It takes roughly four years to become a graduate Data Analyst. However, becoming a Data Scientist is far harder. Professionals must progress through graduate and senior positions, as well as professional development, to be considered a Data Scientist.
Industry Knowledge and Software
“We typically use databases such as SQL Server Management Studio and SAP and data visualisation tools such as Tableau and Power BI, but this is constantly evolving and changing. We work in a very agile manner, and have partnerships and alliances with the best and most innovative software and technology solutions so that we can always provide the best offerings for our clients,” Felisa explained.
Data Analysts also work with forecasting or predictive modelling, clouds (such as those run by Microsoft, Amazon or Google, where mass amounts of data is stored), data visualisations and robotics process automation!
What will this career look like in the future?
How in-demand is this career?
There is a lot of growth in this career, particularly in a commercial setting. Seek projects a job growth of 12.9% in the next five years.
Are there opportunities to grow or specialise?
There are four main types of data analytics which people each person in the industry must know, but may also choose to specialise in.
- Descriptive analysis: Examines what happened and is rooted by a set of rules. Includes data mining and summary statistics.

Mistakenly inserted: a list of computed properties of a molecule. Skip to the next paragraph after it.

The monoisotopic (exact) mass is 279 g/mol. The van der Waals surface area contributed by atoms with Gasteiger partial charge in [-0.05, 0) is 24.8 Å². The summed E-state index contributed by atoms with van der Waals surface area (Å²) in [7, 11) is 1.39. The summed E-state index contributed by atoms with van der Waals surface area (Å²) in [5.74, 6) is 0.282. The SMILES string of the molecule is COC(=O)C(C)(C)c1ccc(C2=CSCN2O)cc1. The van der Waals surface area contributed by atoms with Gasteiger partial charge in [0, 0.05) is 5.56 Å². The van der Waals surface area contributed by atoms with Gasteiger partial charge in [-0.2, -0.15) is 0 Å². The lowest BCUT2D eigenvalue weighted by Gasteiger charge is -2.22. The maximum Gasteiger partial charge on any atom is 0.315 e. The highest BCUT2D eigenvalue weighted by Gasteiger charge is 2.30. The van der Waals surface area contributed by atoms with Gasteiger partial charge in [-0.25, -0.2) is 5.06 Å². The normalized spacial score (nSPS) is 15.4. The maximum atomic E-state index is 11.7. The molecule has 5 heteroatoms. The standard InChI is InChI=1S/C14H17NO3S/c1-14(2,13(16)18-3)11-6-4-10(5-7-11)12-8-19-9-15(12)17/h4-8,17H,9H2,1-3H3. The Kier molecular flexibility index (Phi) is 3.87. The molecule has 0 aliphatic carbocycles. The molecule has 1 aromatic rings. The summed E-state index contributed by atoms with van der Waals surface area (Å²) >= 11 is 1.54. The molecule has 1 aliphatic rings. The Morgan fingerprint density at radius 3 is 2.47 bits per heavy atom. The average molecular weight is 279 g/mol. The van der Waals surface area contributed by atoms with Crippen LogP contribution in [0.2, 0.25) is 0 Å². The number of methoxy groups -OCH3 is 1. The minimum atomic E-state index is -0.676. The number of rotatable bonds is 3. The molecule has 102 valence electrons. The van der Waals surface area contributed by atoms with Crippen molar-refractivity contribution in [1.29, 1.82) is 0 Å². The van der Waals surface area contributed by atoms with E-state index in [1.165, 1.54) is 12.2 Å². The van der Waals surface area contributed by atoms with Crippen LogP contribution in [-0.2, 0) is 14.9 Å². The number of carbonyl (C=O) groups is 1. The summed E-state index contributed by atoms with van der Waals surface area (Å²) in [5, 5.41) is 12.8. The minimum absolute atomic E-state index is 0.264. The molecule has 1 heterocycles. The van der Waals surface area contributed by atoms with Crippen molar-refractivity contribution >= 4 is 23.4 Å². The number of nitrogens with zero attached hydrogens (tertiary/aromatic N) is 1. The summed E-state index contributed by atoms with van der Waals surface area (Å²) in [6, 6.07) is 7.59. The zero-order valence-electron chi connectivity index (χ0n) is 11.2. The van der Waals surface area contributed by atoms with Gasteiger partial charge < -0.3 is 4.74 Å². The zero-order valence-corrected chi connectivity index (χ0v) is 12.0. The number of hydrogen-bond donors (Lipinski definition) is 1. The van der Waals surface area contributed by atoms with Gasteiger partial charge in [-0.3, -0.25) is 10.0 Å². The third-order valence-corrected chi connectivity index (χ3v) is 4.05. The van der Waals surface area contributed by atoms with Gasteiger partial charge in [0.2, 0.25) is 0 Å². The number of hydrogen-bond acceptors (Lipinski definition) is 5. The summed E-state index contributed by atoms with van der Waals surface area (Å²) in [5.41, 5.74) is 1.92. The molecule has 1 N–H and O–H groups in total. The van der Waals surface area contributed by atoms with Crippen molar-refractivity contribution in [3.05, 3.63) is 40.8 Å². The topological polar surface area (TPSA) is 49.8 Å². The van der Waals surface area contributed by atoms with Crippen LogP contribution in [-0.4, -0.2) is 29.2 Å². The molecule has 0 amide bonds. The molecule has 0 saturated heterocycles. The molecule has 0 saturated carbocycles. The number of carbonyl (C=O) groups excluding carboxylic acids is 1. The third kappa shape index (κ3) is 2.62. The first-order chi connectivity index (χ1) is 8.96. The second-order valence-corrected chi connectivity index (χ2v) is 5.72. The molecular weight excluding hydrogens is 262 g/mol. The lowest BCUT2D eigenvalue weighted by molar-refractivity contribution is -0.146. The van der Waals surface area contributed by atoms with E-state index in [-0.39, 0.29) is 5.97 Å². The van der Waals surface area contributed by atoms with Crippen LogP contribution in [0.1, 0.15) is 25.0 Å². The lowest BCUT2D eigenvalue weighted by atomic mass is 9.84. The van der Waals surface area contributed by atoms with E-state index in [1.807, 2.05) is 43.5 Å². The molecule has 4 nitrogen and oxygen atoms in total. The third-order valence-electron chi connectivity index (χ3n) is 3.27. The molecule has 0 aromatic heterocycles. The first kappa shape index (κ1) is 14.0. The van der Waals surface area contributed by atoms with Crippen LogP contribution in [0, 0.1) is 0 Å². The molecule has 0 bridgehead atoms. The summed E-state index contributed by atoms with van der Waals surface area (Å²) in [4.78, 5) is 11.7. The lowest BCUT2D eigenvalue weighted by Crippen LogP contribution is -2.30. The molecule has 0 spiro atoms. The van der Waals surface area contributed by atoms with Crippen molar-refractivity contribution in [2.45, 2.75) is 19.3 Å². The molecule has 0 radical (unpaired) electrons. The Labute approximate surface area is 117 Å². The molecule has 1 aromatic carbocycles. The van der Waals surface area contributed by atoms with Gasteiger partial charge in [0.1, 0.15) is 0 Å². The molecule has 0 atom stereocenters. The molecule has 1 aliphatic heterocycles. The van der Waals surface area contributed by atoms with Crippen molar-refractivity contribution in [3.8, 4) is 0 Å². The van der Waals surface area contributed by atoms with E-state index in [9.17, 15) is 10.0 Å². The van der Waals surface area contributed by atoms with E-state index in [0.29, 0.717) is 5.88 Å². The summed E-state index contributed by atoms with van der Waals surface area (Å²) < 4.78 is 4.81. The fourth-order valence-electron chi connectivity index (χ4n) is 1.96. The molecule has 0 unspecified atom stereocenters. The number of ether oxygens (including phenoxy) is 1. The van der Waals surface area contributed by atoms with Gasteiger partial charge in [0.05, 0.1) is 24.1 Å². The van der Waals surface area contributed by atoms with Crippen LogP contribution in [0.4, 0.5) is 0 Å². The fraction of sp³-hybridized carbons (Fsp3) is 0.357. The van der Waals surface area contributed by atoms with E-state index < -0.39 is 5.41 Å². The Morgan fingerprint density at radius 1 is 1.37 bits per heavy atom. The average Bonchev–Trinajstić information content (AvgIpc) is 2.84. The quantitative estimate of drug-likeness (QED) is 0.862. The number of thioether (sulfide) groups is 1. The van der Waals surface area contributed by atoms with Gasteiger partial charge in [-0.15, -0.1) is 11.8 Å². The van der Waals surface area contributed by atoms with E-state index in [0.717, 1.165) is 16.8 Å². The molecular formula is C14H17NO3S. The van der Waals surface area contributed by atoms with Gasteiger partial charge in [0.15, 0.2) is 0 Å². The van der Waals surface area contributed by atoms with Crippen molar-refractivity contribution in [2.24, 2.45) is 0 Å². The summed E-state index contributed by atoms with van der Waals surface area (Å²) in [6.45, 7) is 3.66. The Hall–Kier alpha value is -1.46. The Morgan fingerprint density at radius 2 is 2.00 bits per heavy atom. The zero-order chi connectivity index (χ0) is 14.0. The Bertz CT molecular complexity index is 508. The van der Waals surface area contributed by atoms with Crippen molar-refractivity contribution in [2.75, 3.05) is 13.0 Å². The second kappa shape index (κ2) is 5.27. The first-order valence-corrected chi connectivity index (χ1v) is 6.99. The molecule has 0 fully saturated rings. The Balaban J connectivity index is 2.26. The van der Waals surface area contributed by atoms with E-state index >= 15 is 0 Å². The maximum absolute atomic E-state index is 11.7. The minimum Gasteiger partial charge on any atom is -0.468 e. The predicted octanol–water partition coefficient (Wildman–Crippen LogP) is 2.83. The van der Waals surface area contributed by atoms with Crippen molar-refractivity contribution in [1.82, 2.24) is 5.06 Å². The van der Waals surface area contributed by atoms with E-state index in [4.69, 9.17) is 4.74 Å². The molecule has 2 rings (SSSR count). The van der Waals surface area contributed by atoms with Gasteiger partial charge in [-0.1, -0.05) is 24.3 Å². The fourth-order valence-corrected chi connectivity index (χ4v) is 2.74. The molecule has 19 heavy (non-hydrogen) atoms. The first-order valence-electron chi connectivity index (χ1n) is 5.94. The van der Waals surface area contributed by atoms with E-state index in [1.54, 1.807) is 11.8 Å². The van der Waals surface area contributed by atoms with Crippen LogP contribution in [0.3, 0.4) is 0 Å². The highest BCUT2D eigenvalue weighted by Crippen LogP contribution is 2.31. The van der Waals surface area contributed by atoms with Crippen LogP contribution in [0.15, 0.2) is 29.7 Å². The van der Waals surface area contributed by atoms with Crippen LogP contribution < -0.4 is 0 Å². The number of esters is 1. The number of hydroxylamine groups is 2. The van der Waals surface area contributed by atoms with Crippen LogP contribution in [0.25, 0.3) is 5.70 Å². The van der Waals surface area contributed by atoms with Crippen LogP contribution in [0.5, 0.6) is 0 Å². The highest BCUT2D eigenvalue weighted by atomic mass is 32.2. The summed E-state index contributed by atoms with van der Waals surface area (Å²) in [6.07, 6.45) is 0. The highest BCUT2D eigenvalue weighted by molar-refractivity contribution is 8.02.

- Diagnostic analysis: Looks at why an event happened, based on probability.
- Predictive analysis: Sees what might happen if certain conditions occur, is based on future events looking and current information. Includes quantitative analysis and machine learning algorithms.
- Prescriptive analysis: Looks at which actions are best based on desired outcomes. Uses known data rules to determine the best outcome. Includes artificial intelligence.
Felisa explained that though some Analysts may choose to specialise, this is unusual. Most Analysts and consultants are expected to be able to digest and interpret raw data for any type of client.
The Data Analytics profession, however, does have quite a lineal career progression. Felisa told us that most people become a graduate or Junior Data Analyst, then a Senior Data Analyst, before progressing to being a Data Scientist.